What is High Blood Pressure?
Posted: October 30, 2018
Your medical provider will tell you when you have high blood pressure. He or she will give you 2 numbers (for example “130/80”). The top number is indicative of the pressure in your arteries when your heart is pumping. The bottom number represents the pressure in your arteries when your heart is relaxed.
Why should I care about high blood pressure?
High blood pressure is very serious but can be managed with your health care provider. Uncontrolled blood pressure for a long time can put you at risk for a heart attack, stroke, and kidney disease. It can also affect other parts of your body like your eyes, blood vessels, and nerves. This is mostly a “silent” disease – generally you will not feel any symptoms. You probably won’t feel any different with or without treatment. However, getting your blood pressure under control is one of the best things you can do for your health.
What can I do to lower my blood pressure?
There are many things you can do to lower your blood pressure and your health care provider can discuss lifestyle modifications with you in clinic. Lose weight, eat lots of green leafy vegetables, reduce salt intake, and don’t drink more than 2 alcoholic beverages/day. Stop smoking if you smoke. Exercise for at least 30-60 minutes/day 5 times/week. Please refer to the Low T diet and exercise information. If necessary, your health care provider may recommend that you also take a blood pressure medication.
What medications should I NOT take if I have hypertension?
If you have hypertension, please be careful when using over the counter products that can raise your blood pressure. Be especially cautious with cough and cold medicines – look for the heart symbol – to know which medications are safe. Also, be careful with diet pills, any stimulant medication, Advil/Ibuprofen/Motrin, and natural supplements.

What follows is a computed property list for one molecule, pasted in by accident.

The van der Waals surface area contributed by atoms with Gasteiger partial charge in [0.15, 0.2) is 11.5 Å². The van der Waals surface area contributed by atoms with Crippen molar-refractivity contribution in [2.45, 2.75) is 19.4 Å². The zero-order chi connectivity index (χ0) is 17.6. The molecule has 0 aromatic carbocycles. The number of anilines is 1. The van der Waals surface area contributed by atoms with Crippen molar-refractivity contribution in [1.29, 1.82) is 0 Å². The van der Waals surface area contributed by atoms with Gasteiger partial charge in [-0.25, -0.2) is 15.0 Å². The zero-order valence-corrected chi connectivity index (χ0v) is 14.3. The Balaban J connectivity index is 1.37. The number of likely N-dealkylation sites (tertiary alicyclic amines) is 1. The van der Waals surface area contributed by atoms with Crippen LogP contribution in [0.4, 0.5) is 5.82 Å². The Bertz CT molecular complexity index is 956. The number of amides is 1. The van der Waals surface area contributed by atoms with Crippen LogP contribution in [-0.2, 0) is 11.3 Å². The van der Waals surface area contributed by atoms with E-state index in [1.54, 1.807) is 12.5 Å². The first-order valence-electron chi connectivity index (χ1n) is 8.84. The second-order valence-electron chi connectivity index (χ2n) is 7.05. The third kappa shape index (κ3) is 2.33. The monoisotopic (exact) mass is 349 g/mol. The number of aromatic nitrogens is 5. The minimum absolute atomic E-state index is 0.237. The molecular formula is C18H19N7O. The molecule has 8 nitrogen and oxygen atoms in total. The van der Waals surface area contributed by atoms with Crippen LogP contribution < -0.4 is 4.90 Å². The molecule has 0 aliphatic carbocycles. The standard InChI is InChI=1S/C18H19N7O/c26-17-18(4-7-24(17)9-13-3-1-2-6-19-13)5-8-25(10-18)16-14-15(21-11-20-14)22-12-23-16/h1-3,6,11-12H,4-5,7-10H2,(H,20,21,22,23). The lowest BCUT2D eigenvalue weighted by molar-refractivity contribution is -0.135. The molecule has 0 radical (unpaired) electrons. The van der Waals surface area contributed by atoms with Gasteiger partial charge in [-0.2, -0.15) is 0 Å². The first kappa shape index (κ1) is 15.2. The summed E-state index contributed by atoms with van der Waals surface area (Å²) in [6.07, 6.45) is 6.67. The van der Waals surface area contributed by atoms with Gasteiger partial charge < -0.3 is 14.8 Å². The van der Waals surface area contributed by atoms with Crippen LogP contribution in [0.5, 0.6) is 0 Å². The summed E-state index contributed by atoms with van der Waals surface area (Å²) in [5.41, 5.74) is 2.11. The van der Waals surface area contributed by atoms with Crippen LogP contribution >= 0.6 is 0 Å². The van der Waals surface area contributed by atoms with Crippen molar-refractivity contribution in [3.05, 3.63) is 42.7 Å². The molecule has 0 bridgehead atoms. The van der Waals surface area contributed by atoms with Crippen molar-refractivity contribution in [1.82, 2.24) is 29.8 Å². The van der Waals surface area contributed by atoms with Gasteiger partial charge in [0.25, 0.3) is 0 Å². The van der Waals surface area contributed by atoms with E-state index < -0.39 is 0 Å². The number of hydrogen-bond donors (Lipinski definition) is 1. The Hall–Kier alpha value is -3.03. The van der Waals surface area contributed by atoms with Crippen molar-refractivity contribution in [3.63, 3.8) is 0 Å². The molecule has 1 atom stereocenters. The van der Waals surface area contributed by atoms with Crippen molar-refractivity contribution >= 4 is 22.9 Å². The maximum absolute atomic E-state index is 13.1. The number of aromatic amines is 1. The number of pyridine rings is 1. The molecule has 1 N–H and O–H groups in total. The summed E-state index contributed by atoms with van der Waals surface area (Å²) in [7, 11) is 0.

What medicines might I need for high blood pressure?
There are several different medicines available to treat high blood pressure. Unfortunately, one size does not fit all. Your medical provider might need to increase the dosage of your medication a few times or maybe even add a new medication to make sure that your blood pressure is at goal. Everyone’s goal blood pressure is different – discuss your blood pressure goal with your medical provider.
When should I take my blood pressure medicines?
Everyone’s medication is different, but in general it is wise to take your blood pressure medications in the morning with breakfast at the same time every day.
What do I do if I miss a dose?
Take your missed dose as soon as you remember unless it is very close to the time for your next dose. Never take 2 blood pressure pills together.
What are side effects of blood pressure medications?
Many drugs have side effects. However, most of us thankfully will never experience these side effects. Generally, the benefits of taking blood pressure medications outweigh the risks. Signs of an allergic reaction include: trouble breathing, wheezing, lip swelling, itch- ing, rash, hives, or itching. This is considered a medical emergency. Sometimes these drugs can lower blood pressure too much causing dizziness, weakness, or fainting. If you experience any of these side effects, this is a medical emergency, call 911 and go to your nearest emergency room. These are not the only side effects that may occur. If you have questions about side effects, please discuss with your medical provider.
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Disclaimer: This article is made available for general, entertainment and educational purposes only. The opinions expressed herein do not necessarily reflect those of Low T Center. You should always seek the advice of a licensed healthcare professional.